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22

I ended up removing the "XkbOptions" line from my xorg.conf, and adding this to Xfce's autostart: /usr/bin/setxkbmap -option "ctrl:nocaps" It turns the caps lock key into an additional Ctrl, which does the trick for me. If you wanted a straight swap, I believe "ctrl:swapcaps" would work. For what it's worth, this page is a fairly decent guide: ...


17

Here (Red Hat Login required) is a Tech Brief article from a fellow Red Hat consultant which discusses the minimum packages needed for X-Windows to work for SSH connections. The key points are: 1) Install the following: xorg-x11-xauth xorg-x11-fonts-* xorg-x11-utils 2) Enable the following in the sshd_config file X11Forwarding yes 3) Use an appropriate ...


12

There are several ways to do this, the one I prefer is to forward the ssh port: First, connect to machine B and forward [localPort] to C:22 through B A$ ssh -L [localPort]:C:22 B Next, connect to C from A through this newly-created tunnel using [localPort], forwarding X11 A$ ssh -X -p [localPort] localhost Now we can run X11 programs on C and have ...


12

The ssh sessions started after I changed the Mac client's /etc/ssh_config to include the line: ForwardX11Timeout 596h are all working fine and have been all day. By now they all would have been refusing to start new xterms. So I believe this is the answer, and luckily a simple solution, but the timeout will still happen 3-1/2 weeks from now.


12

Found the cause, my ~/.ssh/config was incomplete, you need both: Host * ForwardAgent yes ForwardX11 yes My mistake was that I included only the ForwardX11 option.


11

http://en.wikipedia.org/wiki/Xpra sounds more like what you want to do than VNC..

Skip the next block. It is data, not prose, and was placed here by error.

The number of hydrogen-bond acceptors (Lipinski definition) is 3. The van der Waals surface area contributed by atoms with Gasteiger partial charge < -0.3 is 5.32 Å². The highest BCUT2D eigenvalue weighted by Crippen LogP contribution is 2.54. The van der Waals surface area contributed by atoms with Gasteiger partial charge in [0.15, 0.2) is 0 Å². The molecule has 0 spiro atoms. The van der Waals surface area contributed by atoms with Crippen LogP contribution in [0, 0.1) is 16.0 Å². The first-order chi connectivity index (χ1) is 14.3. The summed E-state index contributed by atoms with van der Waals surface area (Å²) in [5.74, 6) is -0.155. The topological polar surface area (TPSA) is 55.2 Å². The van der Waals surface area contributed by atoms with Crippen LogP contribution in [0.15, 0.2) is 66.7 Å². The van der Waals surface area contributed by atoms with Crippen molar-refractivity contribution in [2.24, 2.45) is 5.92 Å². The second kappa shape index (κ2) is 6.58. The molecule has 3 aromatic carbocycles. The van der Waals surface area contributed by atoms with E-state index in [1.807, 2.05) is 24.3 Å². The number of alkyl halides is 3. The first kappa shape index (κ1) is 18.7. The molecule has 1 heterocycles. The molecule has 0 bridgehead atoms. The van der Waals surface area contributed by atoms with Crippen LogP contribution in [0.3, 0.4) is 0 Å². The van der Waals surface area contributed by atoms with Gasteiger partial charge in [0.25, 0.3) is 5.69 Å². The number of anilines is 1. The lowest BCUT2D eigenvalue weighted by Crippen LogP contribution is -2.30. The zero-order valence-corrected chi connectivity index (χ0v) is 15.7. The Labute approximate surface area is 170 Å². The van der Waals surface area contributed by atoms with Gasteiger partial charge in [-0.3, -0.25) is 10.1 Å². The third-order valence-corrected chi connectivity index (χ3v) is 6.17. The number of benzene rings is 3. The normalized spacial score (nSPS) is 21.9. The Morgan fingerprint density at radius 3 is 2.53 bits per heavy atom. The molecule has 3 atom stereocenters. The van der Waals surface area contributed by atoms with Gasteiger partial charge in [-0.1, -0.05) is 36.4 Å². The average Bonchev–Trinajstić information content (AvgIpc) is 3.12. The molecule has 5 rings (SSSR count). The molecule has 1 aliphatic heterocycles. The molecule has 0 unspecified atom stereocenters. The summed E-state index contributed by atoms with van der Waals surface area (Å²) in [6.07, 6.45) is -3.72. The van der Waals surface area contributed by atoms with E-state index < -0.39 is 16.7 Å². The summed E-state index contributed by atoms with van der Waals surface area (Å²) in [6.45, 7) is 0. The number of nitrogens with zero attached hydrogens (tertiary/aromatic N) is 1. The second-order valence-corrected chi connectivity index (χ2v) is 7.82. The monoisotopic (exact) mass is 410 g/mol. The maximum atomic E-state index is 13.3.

11

Per dbus-launch(1): If DBUS_SESSION_BUS_ADDRESS is not set for a process that tries to use D-Bus, by default the process will attempt to invoke dbus-launch with the --autolaunch option to start up a new session bus or find the existing bus address on the X display or in a file in ~/.dbus/session-bus/ Whenever an autolaunch occurs, the application ...


10

The reason ssh X forwarding wasn't working was because I have a /etc/ssh/sshrc config file. The end of the sshd(8) man page states: If ~/.ssh/rc exists, runs it; else if /etc/ssh/sshrc exists, runs it; otherwise runs xauth So I add the following commands to /etc/ssh/sshrc (also from the sshd man page) on the server side: if read proto cookie ...


9

It's right there in the last line: debug1: Remote: No xauth program; cannot forward with spoofing. In addition to gedit, you'll also need to install an xauth package. If the Ubuntu server wasn't installed with an X Windows system (probable considering you had to manually install Gedit) this is clearly not present.


8

To enable X11 forwarding on the server you need at least the xauth program. Install xbase-clients on the server (or the package that contains xauth) Connect to the server with SSH using the following command ssh -X servername Run the program


7

You can remove groups with yum. yum groupremove "X Window System" "GNOME Desktop Environment" Use yum grouplist to see what groups you have installed.


6

You can try with the xset command : if [[ ! $(xset -q) ]]; then # the X server is not reachable else # the X server is reachable fi


6

Alternatively, if you do not want to use sudo to figure out what the current tty is, you can use Linux-specific sysfs entry: $ cat /sys/class/tty/tty0/active tty8


6

Installed this package: xorg-x11-xauth Got solution from here. Thanks for your help!


5

This will depend on whether your graphics card driver supports it (if you advise what card you have then we can confirm this) but. xrandr --output <output> --rotate <direction> should do it. Check out man xrandr here is excerpt from the EXAMPLES section Sets an output called LVDS to its preferred mode, and on its right put an output ...